Google TV is the Android based smart TV platform that powers Chromecast, as well as a few smart TVs from companies like TCL and Samsung. It is a content delivery vehicle for the various streaming apps including Netflix, Disney+ among others.
Google looks to have more plans for Google TV, as reports suggest that the tech giant is planning to add free channels directly into the platform. The free channels will be supported with the look and feel of traditional TV networks, with ad breaks and on-screen graphics.
To achieve this, Google is already reportedly holding talks with companies offering these channels, referred to as ‘FAST channels’ (Free, ad-supported television channels).
If all goes to plan, the free streaming channels could be launched on Google TV as early as late this year, but waiting to announce the initiative in conjunction with its Smart TV partners in early 2022 is also another possibility that Google could explore.
How will the free channels be delivered?
Those of us with Chromecast will likely be able to browse the channels through a dedicated live TV menu, which Google currently only uses to offer access to paid TV services like its own YouTube subscription service.
On Smart TVs, the streaming channels will most likely be presented alongside over the air programming that can be accessed with an antenna.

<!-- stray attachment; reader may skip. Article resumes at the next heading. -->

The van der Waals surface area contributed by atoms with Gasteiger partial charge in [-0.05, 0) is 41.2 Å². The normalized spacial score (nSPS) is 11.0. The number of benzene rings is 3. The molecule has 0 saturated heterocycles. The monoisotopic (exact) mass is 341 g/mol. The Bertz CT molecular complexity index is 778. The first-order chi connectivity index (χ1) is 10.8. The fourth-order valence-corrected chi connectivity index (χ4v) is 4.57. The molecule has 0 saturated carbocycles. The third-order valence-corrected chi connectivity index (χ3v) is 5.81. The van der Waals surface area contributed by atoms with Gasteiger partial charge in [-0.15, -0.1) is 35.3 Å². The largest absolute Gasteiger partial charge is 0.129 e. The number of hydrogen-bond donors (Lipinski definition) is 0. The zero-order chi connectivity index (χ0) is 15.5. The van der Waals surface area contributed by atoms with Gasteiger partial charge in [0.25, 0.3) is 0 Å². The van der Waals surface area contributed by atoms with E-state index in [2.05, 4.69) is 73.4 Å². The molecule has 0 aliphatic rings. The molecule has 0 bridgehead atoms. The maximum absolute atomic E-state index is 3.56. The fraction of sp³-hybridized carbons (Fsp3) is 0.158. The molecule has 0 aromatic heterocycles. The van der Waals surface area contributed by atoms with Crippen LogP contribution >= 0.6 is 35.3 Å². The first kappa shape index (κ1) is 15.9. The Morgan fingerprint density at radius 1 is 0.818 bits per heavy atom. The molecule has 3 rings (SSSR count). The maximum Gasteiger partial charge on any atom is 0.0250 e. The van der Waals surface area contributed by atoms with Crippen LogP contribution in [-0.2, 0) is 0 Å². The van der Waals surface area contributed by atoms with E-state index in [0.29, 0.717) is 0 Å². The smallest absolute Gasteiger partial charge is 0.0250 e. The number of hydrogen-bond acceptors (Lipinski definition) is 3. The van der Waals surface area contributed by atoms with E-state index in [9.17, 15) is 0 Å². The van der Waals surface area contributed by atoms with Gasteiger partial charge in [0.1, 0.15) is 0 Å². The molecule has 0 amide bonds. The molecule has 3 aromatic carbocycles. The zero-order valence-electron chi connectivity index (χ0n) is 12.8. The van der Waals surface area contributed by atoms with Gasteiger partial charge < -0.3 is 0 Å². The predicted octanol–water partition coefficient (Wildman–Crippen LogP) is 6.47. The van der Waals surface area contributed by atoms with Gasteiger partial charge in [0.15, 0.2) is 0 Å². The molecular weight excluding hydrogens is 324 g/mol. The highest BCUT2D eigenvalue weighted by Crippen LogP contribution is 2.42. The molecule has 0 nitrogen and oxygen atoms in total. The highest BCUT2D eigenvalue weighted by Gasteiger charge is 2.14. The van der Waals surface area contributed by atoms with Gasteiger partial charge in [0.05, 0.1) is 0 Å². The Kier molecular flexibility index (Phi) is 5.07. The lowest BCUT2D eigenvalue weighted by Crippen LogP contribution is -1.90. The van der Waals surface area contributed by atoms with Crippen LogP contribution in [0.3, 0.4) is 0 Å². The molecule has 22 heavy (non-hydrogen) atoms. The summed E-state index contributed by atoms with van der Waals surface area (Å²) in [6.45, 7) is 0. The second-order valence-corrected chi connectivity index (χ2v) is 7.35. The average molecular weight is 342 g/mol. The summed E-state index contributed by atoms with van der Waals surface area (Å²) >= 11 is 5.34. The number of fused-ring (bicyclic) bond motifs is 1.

This approach will mirror how TV makers like LG and Samsung have integrated free streaming channels into their platforms.
Free channels have already become hugely successful for these TV makers. To illustrate this, Samsung alone streams “billions of minutes” of linear programming via its TV Plus service every month.
This success has prompted other TV platform operators to also embrace free programming. Roku, Vizio and Amazon have already embraced these free channels on their devices, with Roku particularly boasting over 200 of them.
The seamless transition incorporated in most Smart TVs, allowing smooth switching from live broadcast to streamed channels, effectively turns FAST channels into a free alternative to basic cable, which will in turn put pressure on the likes of DSTV and StarTimes.
Is this venture viable in the Kenyan scene?
Kenya makes a negligible impact in the streaming market, especially when compared to power houses like the USA, Canada and Australia. What works in our favour, however, is that much of what we consume largely falls in line with what the average person in the aforementioned countries would also consume.
This pretty much guarantees that any near feature introduced to cater to these powerhouse markets, will also be appealing to us, unless the feature is region blocked, which I highly doubt the free channels will be.
The adverts on the free channels will definitely be annoying, as they already are on cable TV. What is not clear, is whether the ads will be tailored like on YouTube or Facebook where you are served with ads that match your browsing patterns, or they will be uniform to all users regardless of whether the service or product advertised is available in your region.
All these uncertainties will however be put to rest once Google TV launches the free service, all we have to do now is wait.